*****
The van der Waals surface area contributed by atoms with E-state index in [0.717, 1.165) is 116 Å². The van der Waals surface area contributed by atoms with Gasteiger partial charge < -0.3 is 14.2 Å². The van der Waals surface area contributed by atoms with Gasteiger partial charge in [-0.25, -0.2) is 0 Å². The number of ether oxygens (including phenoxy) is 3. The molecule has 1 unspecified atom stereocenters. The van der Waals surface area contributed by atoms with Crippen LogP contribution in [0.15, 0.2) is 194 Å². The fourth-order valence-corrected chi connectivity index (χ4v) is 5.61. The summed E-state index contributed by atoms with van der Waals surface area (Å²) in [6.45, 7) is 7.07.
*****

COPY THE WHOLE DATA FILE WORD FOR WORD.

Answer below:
The van der Waals surface area contributed by atoms with E-state index in [0.717, 1.165) is 116 Å². The van der Waals surface area contributed by atoms with Gasteiger partial charge < -0.3 is 14.2 Å². The van der Waals surface area contributed by atoms with Gasteiger partial charge in [-0.25, -0.2) is 0 Å². The number of ether oxygens (including phenoxy) is 3. The molecule has 1 unspecified atom stereocenters. The van der Waals surface area contributed by atoms with Crippen LogP contribution in [0.15, 0.2) is 194 Å². The fourth-order valence-corrected chi connectivity index (χ4v) is 5.61. The summed E-state index contributed by atoms with van der Waals surface area (Å²) in [6.45, 7) is 7.07.